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Are Ear Plugs Better Than a Suppressor?

Friday, March 17, 2017

Are Ear Plugs Better Than a Suppressor?

On March 13, the gun control group, Americans for Responsible Solutions, posted a tweet claiming:  “FACT:  Silencers do not protect your hearing.”  An infographic accompanied the tweet with the additional claim “You know what protects your ears better than a silencer? Ear plugs.” 

For an organization with “Responsible” in its name, ARS clearly has no concern over responsible reporting of “facts.”  For starters, firearm suppressors without question protect the hearing of shooters and hunters.  You don’t have to take our word for it; according to the Center for Disease Control (who isn’t known for being particularly friendly to firearm owners) “The only potentially effective noise control method to reduce students’ or instructors’ noise exposure from gunfire is through the use of noise suppressors that can be attached to the end of the gun barrel.”  

This conclusion from CDC is unsurprising to anyone who has, unlike ARS, actually used a firearm equipped with a suppressor.  Firearm suppressors reduce the report of a firearm by about 20-35 decibels, and, unlike other forms of hearing protection, are not susceptible to user error that substantially limits their effectiveness.

Many people do not realize that ear plugs (and ear muffs) must be used correctly in order to achieve their stated Noise Reduction Rating (“NRR”).  ARS’s Twitter graphic, which was meant to show the superiority of earplugs compared to suppressors, is a perfect illustration of the improper way to use earplugs and the reason that many people still receive hearing damage while using earplugs.  

The NRR for hearing protectors is based on laboratory testing, but the National Institute for Occupational Safety and Health has found that these ratings are likely unrealistic for real world use.  To account for this difference, NIOSH has developed a “derating” formula.  “NIOSH recommends derating the NRR by a multiplicative factor of 75% for earmuffs, 50% for slow-recovery foam earplugs and custom earplugs, and 30% for all other earplugs. This variable derating scheme considers the real world performance of most different types of hearing protector.”

While foam earplugs with an NRR of 32 might seem to perform similarly to a suppressor, using the NIOSH formula gives earplugs a real world expected NRR of only 16, which makes them unsuitable for use alone with all but the quietest unsuppressed firearms.  

Misinformation on suppressors seems to be running rampant at ARS.  The same day that ARS posted the inaccurate tweets, their senior policy advisor, David Chipman, was quoted as saying “Anyone who has worked in law enforcement for as long as I have will tell you that silencers were not designed to protect hearing, they were designed to make it difficult for people to identify the sound of gunfire and locate active shooters.”

Unfortunately for Mr. Chipman, Hiram Percy Maxim, the designer of the firearm suppressor, made his design intent perfectly clear.  Maxim wrote “The Maxim Silencer was developed to meet my personal desire to enjoy target practice without creating a disturbance . . . I have always loved to shoot, but I never thoroughly enjoyed it when I knew that the noise was annoying other people. It occurred to me one day that there was no need for the noise. Why not do away with it and shoot quietly?”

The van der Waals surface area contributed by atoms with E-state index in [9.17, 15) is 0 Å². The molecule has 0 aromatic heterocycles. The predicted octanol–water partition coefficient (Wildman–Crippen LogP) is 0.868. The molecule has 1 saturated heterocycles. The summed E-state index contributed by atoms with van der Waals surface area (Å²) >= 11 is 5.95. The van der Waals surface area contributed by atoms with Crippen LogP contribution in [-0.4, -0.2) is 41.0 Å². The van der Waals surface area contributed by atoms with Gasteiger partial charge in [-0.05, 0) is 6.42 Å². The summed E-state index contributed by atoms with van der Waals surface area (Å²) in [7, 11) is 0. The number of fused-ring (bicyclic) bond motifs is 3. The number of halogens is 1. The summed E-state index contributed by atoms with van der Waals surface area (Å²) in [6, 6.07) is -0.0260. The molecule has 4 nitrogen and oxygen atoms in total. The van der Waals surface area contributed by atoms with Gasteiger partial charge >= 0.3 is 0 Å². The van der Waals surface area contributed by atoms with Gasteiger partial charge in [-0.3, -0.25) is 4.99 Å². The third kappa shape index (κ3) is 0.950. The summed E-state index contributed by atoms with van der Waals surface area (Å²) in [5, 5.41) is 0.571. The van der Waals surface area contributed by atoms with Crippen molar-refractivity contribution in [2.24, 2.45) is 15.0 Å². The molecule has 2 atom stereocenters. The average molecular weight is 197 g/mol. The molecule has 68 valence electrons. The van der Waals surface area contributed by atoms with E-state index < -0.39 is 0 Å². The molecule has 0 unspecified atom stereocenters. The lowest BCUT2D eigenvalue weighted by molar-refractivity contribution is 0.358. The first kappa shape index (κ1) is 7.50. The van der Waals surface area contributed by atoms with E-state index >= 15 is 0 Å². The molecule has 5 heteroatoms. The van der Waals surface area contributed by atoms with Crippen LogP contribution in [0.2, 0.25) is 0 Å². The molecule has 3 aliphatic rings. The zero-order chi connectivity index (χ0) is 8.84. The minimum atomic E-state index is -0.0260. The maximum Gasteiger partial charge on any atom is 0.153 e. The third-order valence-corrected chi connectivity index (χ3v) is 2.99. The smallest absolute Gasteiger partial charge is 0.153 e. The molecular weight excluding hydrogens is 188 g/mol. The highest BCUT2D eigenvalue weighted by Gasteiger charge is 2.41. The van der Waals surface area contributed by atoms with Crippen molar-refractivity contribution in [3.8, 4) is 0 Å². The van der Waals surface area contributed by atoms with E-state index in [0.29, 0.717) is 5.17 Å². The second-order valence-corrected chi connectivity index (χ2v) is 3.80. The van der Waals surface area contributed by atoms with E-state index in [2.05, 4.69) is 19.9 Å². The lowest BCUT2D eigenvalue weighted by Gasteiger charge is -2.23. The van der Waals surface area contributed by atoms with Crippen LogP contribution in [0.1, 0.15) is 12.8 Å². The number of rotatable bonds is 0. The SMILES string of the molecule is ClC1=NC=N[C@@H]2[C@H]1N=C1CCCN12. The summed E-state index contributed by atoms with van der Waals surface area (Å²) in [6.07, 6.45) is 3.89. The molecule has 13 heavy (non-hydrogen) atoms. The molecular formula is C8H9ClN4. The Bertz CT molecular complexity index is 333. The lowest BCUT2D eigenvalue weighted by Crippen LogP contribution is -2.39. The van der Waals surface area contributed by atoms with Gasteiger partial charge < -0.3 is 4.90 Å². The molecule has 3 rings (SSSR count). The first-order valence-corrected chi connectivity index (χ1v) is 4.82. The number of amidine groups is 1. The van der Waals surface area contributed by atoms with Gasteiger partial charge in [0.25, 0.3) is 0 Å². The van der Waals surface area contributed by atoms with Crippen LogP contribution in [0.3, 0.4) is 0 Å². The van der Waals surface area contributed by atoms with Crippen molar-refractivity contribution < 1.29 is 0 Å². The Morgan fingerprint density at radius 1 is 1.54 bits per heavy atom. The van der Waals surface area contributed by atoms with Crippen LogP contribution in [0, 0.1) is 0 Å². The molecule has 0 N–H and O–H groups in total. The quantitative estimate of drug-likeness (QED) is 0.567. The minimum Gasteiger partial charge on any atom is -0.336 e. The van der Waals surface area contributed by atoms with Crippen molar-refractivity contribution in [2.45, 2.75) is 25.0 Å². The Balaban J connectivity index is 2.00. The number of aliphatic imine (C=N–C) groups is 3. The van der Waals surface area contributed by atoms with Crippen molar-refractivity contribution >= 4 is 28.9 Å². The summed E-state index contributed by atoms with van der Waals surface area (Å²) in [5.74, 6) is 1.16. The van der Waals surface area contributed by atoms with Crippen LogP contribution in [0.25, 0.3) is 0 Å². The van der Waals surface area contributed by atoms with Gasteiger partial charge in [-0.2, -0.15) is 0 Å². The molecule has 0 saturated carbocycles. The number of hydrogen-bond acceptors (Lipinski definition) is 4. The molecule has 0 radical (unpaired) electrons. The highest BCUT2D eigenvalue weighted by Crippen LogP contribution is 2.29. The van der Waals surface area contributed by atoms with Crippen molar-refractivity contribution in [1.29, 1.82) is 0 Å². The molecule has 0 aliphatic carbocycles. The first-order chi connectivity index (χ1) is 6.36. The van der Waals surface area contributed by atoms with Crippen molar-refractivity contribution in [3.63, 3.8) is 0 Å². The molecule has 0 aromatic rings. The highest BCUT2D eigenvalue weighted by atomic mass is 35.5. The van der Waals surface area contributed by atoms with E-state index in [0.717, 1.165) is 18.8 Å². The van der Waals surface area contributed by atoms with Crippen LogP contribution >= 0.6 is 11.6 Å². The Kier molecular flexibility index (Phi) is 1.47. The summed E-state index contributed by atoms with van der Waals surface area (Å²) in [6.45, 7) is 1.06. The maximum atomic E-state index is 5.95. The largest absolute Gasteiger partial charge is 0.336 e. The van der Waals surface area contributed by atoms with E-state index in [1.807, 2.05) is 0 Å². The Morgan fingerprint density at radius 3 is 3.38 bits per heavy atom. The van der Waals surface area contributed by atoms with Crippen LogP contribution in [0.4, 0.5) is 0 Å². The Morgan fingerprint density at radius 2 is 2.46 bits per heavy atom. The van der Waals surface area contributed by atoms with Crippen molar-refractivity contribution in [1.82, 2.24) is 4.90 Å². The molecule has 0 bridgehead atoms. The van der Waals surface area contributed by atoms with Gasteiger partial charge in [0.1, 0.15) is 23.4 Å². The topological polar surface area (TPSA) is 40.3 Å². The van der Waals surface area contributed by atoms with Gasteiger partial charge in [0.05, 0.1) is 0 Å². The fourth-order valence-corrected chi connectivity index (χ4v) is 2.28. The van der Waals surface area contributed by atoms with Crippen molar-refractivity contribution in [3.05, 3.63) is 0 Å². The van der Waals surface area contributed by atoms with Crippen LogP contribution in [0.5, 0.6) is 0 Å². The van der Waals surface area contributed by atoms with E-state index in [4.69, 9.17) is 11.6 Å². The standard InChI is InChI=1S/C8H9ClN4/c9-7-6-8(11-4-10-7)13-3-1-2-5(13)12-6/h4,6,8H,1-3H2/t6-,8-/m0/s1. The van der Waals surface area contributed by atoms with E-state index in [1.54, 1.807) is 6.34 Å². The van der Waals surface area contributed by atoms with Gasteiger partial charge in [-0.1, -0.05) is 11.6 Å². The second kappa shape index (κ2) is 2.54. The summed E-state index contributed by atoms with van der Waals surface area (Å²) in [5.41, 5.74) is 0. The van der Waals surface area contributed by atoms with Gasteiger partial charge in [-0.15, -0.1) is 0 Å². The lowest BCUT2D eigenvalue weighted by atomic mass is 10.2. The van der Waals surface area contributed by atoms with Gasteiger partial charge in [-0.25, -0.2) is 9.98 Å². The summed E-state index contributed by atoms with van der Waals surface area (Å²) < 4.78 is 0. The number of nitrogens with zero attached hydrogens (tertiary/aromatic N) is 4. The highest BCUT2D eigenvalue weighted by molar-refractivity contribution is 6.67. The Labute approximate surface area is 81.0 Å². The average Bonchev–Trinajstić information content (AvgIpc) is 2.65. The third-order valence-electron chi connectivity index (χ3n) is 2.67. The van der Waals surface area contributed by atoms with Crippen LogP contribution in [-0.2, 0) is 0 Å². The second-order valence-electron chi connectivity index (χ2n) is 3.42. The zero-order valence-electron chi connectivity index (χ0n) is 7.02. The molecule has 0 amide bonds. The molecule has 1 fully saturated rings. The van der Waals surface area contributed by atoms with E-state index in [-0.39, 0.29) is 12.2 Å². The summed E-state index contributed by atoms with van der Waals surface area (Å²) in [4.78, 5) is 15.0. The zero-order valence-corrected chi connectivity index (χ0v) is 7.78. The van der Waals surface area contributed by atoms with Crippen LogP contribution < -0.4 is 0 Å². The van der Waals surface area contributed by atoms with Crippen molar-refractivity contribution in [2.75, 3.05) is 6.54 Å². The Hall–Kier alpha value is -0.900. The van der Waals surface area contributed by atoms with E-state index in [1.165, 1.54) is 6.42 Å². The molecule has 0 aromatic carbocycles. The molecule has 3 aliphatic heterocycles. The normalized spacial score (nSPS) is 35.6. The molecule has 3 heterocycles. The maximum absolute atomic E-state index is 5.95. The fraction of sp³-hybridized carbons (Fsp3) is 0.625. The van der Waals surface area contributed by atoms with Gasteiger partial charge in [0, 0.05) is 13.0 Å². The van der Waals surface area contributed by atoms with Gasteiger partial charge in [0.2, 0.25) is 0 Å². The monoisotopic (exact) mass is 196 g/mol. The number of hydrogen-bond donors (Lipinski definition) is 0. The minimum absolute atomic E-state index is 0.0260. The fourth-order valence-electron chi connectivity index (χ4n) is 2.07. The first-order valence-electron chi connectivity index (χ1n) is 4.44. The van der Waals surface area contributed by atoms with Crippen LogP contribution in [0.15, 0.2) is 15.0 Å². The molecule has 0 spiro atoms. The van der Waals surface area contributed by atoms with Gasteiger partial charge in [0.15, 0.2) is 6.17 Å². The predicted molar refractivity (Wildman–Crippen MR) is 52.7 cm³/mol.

This quote from Maxim also points out one of the biggest benefits of suppressors over other hearing protectors; they reduce sound at the source instead of relying on every person within earshot using earplugs or muffs.  As Maxim pointed out, in addition to acting as hearing protection, suppressors reduce noise pollution generally and make shooting a more neighborly endeavor.  

To answer the question posed in the title, no, earplugs are not better than a suppressor.  While they may appear to offer similar amounts of noise reduction, suppressors aren’t susceptible to imperfect application like other hearing protectors.  Suppressors also reduce sound at the source, allow hunters and shooters to be safer by maintaining their situational awareness, and reduce perceived recoil and muzzle blast. 

Please make sure your U.S. senators and congressional representative hear from you on the Hearing Protection Act to protect Second Amendment rights and the health of the American gun owner. It is long past time to discard America’s antiquated and unsupported approach to suppressor regulation.

You can contact your member of Congress via our Write Your Reps tool by clicking HERE or use the Congressional switchboard at (202) 224-3121.

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Established in 1975, the Institute for Legislative Action (ILA) is the "lobbying" arm of the National Rifle Association of America. ILA is responsible for preserving the right of all law-abiding individuals in the legislative, political, and legal arenas, to purchase, possess and use firearms for legitimate purposes as guaranteed by the Second Amendment to the U.S. Constitution.